|Numéro de publication||US5819047 A|
|Type de publication||Octroi|
|Numéro de demande||US 08/706,370|
|Date de publication||6 oct. 1998|
|Date de dépôt||30 août 1996|
|Date de priorité||30 août 1996|
|État de paiement des frais||Payé|
|Autre référence de publication||WO1998009215A1|
|Numéro de publication||08706370, 706370, US 5819047 A, US 5819047A, US-A-5819047, US5819047 A, US5819047A|
|Inventeurs||Eric Jonathan Bauer, Russel W. Schaffer|
|Cessionnaire d'origine||At&T Corp|
|Exporter la citation||BiBTeX, EndNote, RefMan|
|Citations de brevets (7), Citations hors brevets (2), Référencé par (98), Classifications (12), Événements juridiques (5)|
|Liens externes: USPTO, Cession USPTO, Espacenet|
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1. Field of the Invention
The present invention relates to the field of computer systems. More particularly, the present invention relates to a method and for controlling usage of resources provided by a networked computing system.
2. Description of the Related Art
A local area network (LAN) allows workstations and personal computers (PCs) to share resources, such as files and printers, that are distributed around the LAN. This type of network is generally referred to as a client/server system or network because requests from the "client" workstations and PCs are processed by a host "server".
FIG. 1 shows a schematic block diagram of an illustrative computing system 10 configured as a conventional client/server system. The network includes a server computer 11 that is connected to a plurality of client personal computers (PCs) 12 and printers 13 via LAN 14. Server computer 11 provides the client Pcs 12 with shared access to data stored on hard disk 15.
Network operating systems are increasingly using "networkwide" user identities in which a "network user", such as John Smith, is given a single network-wide identity that is used for uniquely identifying the user anywhere in the network, thus simplifying administrative and other related tasks regardless of network topology or organization. Traditional operating systems maintain locally-meaningful user identifiers, such as UNIX numeric "user identifiers" or "uids", for tracking local resource ownership, access controls, and usage. Advanced Network Operating System products, such the Advanced Server for UNIX Systems (AS/U) network operating system, maintain mappings between "network-wide" user identities and the particular locally-meaningful user identities on each of the computers in the network.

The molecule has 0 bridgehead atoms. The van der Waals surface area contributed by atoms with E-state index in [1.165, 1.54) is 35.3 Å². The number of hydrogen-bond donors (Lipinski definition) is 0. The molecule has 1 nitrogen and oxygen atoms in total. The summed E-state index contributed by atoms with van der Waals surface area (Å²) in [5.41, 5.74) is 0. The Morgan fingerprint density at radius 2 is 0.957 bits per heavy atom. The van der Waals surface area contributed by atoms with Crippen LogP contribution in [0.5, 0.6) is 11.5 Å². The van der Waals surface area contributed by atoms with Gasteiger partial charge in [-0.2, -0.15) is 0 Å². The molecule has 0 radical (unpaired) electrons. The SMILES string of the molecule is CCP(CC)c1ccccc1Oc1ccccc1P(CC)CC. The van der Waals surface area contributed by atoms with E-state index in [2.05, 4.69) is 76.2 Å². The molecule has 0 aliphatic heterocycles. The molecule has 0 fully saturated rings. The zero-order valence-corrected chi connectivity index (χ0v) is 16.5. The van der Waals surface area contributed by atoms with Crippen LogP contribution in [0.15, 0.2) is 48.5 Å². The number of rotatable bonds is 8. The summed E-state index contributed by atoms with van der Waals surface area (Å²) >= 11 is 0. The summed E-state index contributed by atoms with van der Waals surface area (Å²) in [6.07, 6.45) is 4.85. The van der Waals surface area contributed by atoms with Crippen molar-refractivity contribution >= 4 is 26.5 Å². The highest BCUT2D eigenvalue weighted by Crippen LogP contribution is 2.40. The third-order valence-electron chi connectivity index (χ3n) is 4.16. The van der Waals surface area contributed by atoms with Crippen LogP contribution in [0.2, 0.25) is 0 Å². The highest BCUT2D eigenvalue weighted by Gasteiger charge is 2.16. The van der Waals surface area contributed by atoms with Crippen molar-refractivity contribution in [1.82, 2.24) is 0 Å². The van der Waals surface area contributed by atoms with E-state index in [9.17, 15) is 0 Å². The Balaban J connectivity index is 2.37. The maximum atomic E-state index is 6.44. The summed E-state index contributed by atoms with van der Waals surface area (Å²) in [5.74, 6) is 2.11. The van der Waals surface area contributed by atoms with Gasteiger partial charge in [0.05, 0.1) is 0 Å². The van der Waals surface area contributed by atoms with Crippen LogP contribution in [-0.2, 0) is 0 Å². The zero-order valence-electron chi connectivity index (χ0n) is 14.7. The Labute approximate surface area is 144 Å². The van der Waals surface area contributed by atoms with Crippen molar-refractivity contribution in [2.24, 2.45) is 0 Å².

Consider the example of a university computer system having limited resources and which is used by a large number of users. It is necessary to limit the resources that any particular user may consume so that the system availability is maximized in some sense. One approach for limiting consumption of resources might be for the system administrators to adopt a policy of assigning each student a resource quota of 100 MB of disk space. Even though the system may have many gigabytes of disk space, no individual student is permitted to store more than their quota limit of 100 MB. In conventional systems, quotas such as these are configured and enforced on a per-machine basis.
For conventional systems like those shown in FIG. 1, the concept of quotas is quite useful. However, with evolutions in networked computing, the details of where particular resources are physically hosted have become obscured, that is, the location of the particular server computer offering access to a particular file system or printer is usually not clear to a user. FIG. 2 shows a schematic block diagram of an illustrative computing system 20 providing networked computing. System 20 includes a plurality of server computers 21a-21c connected to a plurality of PCs 22a and a plurality of printers 23a via LAN 24a. Server computers 21a-21c each provide shared access to data stored on hard disks 25a-25c, respectively. System 20 also includes server computer 21d connected to a plurality of PCs 22d and a plurality of printers 23d via LAN 24d. Server computer 21d provides shared access to data stored on hard disk 25d. LAN 24d is connected to LAN 24a through gateway 26d. Another LAN 24e connects a plurality of server computers 21e and 21f to a plurality of PCs 22e and a printer 23e. Like the other server computers, server computer 21e provides shared access to data stored on hard disk 25e. LAN 24e is connected to LAN 24a through gateway 26e.